Guernsey, D. Bruce Means, Travis James LaDuc and Carl Calloway. Their encouragement and professional insights
were invaluable. I also wish to express my appreciation to Justin Kerr for making his images so easily available.
scientifically named Crotalus durissus tzabcan. This species is the most widely spread rattler in
Middle America and is found in parts of Mexico including Northern Chiapas, Oaxaca, and in
Belize and Guatemala (Schlesinger 2001) and it may have been a species most frequently
represented in Maya iconography. Seeing the figurine caused me to remember reading a passage
elsewhere about how the serpent had a bifurcated hemipenis2. The hemipenis, meaning “halfpenis”, got its name from early herpetological researchers who mistakenly believed that the two
bifurcated hemipene were drawn together during copulation, but now it is known that each
hemipenis on either side of the snake is fully functional without the other, although only one set
(two) is extended while copulating. I had never seen a photo of this organ, but with a hunch that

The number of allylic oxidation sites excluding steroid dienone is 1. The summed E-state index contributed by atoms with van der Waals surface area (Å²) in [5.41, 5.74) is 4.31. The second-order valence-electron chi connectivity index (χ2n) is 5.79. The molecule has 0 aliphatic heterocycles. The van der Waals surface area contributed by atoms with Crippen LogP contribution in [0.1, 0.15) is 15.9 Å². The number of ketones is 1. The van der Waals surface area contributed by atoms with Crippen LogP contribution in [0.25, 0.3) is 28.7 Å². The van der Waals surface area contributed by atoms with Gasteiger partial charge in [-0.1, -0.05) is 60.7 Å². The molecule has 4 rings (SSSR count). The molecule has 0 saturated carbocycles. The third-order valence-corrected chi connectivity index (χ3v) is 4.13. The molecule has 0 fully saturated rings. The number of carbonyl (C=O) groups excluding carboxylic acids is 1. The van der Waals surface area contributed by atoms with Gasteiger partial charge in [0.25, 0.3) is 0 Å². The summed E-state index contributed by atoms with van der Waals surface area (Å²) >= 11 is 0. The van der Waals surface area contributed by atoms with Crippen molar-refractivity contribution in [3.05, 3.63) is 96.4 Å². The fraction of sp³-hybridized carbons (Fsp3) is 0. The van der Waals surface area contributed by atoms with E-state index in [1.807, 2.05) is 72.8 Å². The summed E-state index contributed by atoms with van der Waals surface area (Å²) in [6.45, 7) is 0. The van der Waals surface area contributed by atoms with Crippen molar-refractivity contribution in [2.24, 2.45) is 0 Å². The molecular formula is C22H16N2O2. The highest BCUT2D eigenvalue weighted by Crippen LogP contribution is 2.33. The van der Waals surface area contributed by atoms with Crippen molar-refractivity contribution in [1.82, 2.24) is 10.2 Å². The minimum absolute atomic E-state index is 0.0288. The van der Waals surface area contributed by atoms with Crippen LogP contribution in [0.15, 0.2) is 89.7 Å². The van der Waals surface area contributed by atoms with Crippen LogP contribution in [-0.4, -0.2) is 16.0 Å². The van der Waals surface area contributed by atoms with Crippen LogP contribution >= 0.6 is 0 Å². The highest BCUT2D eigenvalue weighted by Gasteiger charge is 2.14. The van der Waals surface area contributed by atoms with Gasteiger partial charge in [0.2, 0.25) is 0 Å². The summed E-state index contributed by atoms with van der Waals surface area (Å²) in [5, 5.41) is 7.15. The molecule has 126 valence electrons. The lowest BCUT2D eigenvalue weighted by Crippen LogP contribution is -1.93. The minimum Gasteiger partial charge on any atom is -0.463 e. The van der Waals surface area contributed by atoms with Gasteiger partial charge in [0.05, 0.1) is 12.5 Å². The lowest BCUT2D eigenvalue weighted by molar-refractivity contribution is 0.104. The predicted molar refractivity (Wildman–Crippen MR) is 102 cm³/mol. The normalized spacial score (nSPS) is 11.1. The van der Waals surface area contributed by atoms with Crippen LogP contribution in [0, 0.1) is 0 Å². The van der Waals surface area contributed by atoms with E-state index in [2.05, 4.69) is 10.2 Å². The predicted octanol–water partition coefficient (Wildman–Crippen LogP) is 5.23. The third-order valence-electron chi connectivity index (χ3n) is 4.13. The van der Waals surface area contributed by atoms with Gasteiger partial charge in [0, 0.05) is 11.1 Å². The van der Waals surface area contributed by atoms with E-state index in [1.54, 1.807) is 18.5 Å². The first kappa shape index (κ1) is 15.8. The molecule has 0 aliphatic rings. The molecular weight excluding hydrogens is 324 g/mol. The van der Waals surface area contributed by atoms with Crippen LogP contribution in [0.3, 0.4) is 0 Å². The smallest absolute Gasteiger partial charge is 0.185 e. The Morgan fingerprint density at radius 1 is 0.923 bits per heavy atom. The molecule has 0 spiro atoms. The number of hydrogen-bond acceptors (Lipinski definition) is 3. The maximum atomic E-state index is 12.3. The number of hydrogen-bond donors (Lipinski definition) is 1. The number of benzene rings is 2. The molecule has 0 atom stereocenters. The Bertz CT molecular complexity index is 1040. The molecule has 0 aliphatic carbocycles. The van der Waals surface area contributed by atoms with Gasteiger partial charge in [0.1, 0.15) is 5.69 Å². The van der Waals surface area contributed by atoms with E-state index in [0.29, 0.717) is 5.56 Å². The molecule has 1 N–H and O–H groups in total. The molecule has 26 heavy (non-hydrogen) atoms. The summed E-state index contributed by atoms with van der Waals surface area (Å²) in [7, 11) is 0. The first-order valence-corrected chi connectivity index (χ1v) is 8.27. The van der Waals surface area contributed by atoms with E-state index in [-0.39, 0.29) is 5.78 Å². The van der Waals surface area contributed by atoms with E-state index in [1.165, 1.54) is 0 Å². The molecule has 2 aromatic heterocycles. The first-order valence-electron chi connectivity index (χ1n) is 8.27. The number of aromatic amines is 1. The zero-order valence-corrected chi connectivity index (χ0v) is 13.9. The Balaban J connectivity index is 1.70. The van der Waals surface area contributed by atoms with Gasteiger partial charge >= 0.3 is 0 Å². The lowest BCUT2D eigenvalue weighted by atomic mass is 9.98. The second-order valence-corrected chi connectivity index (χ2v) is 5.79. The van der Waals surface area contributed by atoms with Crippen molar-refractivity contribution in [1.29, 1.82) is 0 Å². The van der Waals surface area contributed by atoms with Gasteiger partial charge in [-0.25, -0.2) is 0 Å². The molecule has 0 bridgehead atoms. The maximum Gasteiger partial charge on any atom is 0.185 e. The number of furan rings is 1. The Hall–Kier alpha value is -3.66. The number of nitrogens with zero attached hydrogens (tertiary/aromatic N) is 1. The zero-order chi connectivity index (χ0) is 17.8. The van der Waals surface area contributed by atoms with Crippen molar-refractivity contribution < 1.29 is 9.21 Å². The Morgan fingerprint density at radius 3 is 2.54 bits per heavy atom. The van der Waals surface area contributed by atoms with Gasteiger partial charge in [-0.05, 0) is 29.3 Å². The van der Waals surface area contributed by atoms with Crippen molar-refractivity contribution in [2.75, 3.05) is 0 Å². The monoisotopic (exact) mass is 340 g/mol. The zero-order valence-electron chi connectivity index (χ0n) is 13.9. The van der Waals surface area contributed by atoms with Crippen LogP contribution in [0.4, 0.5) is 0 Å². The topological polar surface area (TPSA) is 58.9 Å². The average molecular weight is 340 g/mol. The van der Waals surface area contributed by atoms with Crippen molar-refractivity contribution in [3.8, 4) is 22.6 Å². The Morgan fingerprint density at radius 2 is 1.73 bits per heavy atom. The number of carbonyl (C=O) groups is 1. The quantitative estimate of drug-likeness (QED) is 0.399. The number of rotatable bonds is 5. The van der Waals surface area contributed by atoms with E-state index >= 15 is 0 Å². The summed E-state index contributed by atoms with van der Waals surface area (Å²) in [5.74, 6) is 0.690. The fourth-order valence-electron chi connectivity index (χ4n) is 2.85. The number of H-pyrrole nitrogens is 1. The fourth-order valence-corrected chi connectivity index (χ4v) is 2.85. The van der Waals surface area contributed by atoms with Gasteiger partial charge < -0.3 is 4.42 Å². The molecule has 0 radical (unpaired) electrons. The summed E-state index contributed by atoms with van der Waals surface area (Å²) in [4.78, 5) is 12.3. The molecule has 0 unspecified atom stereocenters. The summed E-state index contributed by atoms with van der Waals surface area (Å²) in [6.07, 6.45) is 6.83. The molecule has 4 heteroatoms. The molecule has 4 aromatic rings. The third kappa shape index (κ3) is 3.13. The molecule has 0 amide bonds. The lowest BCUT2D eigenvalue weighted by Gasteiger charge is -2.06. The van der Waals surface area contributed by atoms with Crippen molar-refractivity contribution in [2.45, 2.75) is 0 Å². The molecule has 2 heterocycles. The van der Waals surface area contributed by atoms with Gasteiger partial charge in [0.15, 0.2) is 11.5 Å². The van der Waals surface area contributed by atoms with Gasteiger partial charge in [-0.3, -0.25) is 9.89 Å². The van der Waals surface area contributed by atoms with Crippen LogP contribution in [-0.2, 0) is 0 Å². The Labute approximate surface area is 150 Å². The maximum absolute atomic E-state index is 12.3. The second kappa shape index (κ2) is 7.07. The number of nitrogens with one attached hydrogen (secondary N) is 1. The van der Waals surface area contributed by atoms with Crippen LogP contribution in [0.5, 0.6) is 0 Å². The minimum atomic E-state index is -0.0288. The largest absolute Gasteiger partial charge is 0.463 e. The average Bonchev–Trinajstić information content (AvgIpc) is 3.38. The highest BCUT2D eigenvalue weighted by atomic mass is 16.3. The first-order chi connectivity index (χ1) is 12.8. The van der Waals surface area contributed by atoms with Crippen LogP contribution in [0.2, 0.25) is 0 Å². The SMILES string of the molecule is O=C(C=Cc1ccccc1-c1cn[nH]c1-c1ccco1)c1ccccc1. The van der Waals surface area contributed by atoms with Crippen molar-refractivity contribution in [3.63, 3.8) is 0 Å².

the figurine’s “horns” might depict it, I began searching for a photograph of the male
rattlesnake’s gonads on the Internet and quickly found one. Figure 2a is my drawing of that
photo (all drawings are by the author unless otherwise stated). To my delight and surprise the
photo bore a striking resemblance to the pink “horned” headdress of the figurine. I then searched
in the professional journals and found drawings such as the one in Figure 2b.
(after Klauber 1972:694)
In addition, a figurine in the same Kerr database (2006) labeled “Veracruz Warrior”
(Figure 3a) has a removable mask and headdress with a decorative top projection that also looks